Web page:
BOSTON (State House News Service) – A tornado barreled through a half-mile stretch of Concord at about 3 a.m. Monday, toppling trees, damaging 39 homes, and knocking out power to more than a thousand residences.
An EF-01 tornado — the second lowest category of tornado — with wind speeds up to 100 mph carved a 400-yard wide path through parts of Concord near the Cambridge Turnpike, according to the National Weather Service. There were no reported injuries, NWS said.
Monday’s tornado is the 14th confirmed twister to hit Massachusetts since 2010, according to the National Oceanic and Atmospheric Administration. The state saw 10 tornadoes between 2000 and 2010, and 15 between 1990 and 2000, according to NOAA.
Gov. Charlie Baker, Lt. Gov. Karyn Polito, and Massachusetts Emergency Management Agency Director Kurt Schwartz planned a 3:15 p.m. visit Monday to Hawthorne Lane and Cambridge Turnpike to survey the damage and meet with local officials.
Local officials said that while winds reached 100 miles per hour, only one home sustained severe structural damage.
Categorized as a “moderate tornado” by the National Oceanic and Atmospheric Administration, an EF-01 tornado features wind speeds between 73 and 112 mph, and contains enough force to “peel surface off roofs; mobile homes pushed off foundations or overturned; moving autos pushed off the roads,” according to NOAA.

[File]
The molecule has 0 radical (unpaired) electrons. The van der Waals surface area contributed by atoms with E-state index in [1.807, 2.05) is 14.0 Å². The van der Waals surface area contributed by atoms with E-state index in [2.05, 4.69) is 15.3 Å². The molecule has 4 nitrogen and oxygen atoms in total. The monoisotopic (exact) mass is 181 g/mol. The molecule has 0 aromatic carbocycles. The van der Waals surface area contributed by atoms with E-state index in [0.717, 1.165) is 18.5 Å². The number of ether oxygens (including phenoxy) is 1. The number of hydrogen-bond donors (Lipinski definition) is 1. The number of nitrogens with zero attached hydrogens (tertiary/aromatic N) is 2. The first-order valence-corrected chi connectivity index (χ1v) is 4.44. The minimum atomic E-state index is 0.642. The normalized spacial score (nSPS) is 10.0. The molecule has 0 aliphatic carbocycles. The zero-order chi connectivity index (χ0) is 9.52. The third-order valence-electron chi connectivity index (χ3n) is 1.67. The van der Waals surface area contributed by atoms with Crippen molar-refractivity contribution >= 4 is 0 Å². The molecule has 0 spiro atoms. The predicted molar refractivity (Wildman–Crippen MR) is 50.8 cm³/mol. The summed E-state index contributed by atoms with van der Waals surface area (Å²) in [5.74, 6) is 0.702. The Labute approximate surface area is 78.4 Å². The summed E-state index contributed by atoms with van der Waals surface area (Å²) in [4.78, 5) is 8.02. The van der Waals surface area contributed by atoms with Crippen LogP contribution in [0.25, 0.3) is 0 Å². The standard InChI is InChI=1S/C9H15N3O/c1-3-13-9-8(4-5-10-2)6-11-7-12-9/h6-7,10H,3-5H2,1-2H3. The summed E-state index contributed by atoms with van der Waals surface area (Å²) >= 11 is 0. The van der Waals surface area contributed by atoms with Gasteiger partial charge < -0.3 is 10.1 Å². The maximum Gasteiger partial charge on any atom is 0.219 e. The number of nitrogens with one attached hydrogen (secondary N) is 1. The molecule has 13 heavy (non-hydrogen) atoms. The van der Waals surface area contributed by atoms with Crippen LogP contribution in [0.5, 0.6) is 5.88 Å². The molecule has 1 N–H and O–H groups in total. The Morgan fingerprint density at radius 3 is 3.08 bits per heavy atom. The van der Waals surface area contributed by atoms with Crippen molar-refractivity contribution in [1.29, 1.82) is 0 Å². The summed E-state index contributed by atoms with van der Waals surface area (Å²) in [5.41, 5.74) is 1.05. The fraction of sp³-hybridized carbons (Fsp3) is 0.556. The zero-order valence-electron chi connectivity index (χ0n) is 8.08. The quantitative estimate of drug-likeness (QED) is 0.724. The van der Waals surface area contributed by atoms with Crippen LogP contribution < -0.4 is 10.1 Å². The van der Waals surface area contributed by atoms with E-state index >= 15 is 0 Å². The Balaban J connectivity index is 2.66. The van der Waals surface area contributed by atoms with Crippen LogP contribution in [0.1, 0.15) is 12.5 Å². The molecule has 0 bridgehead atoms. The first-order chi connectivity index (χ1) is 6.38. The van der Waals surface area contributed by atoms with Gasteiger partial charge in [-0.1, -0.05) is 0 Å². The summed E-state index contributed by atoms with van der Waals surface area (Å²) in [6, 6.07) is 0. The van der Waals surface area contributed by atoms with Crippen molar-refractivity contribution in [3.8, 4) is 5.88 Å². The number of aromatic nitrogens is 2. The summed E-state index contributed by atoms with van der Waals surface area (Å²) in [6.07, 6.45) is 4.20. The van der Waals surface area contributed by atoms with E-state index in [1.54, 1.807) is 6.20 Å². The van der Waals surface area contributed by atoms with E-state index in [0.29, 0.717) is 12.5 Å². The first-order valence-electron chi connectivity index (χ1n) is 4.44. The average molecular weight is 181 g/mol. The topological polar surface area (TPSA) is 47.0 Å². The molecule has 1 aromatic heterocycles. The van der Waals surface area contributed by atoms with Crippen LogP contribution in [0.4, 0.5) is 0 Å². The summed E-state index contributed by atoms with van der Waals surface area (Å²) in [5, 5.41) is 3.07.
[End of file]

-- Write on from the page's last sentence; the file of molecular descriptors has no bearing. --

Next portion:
Joe Dellicarpini, at the weather service, said there were a “considerable amount of downed trees.”
“Most of the damage was concentrated near Alcott and Independence Roads where trees were uprooted or had the tops sheared off at the top. It was evident that trees were blown down in opposite directions,” the NWS said in a statement. “Several houses sustained damage to roof shingles. Damage was more spotty in nature farther northeast where it is suspected the tornado lifted after only a few minutes.”
Eric Fisher, chief meteorologist at WBZ-TV, said the Concord tornado was the first tornado to strike southern New England between midnight and 5 a.m. since the twister that struck Townsend on July 11, 1970, citing Dellicarpini as the source of the information.
Concord Municipal Light Plant, the town’s utility company, said the tornado knocked out power to many in town. As of 1 p.m. Monday, power had been restored to 500 people, leaving about 500 more still without power, according to local officials. Crews from Middleton, Wakefield, Groton and Reading responded to assist in restoring power, CMLP said.
Gov. Baker, talking to reporters at the State House on Monday morning, said his administration has been in “constant contact” with MEMA and the agency’s officials on the ground in Concord.
“We’ll make the decision sometime later (Monday) about what additional resources we should be considering to send up there,” Baker said, adding that he expected to learn more Monday afternoon.
The ongoing drought that has languished throughout this summer may have contributed to the damage, the NWS said.
“It is possible that many trees were uprooted due to the ongoing drought conditions, which resulted in weakened root systems,” according to the NWS.
MEMA encouraged residents of Concord and nearby towns that sustained damage in Monday morning’s storm to take photos of and document the damage, and contact their insurance company.